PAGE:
Body size decline with climate warming? Maybe not in temperate songbirds...Submitted by editor on 23 April 2018. Get the paper!
By Nicolas Dubos
Recent observation of decreases in the body size of endothermic animals lead to the proposal that body size decline is the third universal response to climate warming (after distribution range and phenological shifts). However, the mechanisms underlying body size change through time are still poorly understood. Two hypotheses may explain how climate change can affect body size: (1) direct effects of temperature change on thermoregulation (with a selective advantage for the smallest in the warmest conditions) and (2) indirect effects of climatic conditions on food availability (with negative effects on body growth). Since then, an increasing number of studies showed that not all species exhibited body size declines, and some species could even become larger. In addition, the body size of a given species may vary differently between populations, which calls the need to assess body size variation on the basis of a large number of sites.
We analysed interannual variation in the body size of 41 songbird species across France (257 sites) between 2000 and 2014. We first assessed whether body size variation was synchronous between species and between sites. We then tested whether body size variation was better explained by spring temperature anomaly or by local variation in net primary production.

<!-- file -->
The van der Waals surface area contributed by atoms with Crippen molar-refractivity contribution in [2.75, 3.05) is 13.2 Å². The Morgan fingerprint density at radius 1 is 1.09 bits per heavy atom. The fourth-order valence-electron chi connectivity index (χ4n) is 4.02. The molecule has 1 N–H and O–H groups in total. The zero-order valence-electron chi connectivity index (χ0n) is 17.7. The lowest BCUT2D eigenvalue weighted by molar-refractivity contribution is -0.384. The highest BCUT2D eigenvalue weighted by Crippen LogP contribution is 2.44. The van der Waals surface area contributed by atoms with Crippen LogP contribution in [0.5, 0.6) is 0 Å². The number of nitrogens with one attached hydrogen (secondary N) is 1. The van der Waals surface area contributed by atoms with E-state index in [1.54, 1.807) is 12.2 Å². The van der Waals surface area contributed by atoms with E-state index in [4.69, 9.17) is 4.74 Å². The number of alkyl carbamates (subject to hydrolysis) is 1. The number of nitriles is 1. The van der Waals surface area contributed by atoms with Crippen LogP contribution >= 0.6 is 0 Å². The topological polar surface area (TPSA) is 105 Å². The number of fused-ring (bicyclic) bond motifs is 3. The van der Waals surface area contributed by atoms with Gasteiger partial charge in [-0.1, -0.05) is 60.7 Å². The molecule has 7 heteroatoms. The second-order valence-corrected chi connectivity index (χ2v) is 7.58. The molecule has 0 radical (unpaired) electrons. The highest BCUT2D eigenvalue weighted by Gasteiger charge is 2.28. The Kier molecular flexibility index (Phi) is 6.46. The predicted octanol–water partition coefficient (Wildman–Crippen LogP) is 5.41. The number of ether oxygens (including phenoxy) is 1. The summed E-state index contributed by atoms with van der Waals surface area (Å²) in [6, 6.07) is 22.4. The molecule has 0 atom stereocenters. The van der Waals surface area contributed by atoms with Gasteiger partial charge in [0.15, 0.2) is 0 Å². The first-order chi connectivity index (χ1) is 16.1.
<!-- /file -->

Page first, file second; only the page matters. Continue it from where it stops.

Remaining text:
We found that body size variation was largely asynchronous between species, and between sites, suggesting that avian size was more dependent on local drivers than global ones.
Juvenile body size was best explained by net primary production, suggesting a higher importance of food availability than thermoregulatory mechanisms in this temperate system. Contrarily to expectations, juvenile birds were slightly larger in hot years. We did not detect any environmental effect on adults, which supports that the effects of net primary production and temperature affected body size through effects on body growth (and not size-dependent mortality). Overall, these results suggest that climate warming would affect positively the body size of birds in temperate systems.
Bird ringning. Photo by Romain Provost.
Wing leangth measurement. Photo by Diane Gonzalez.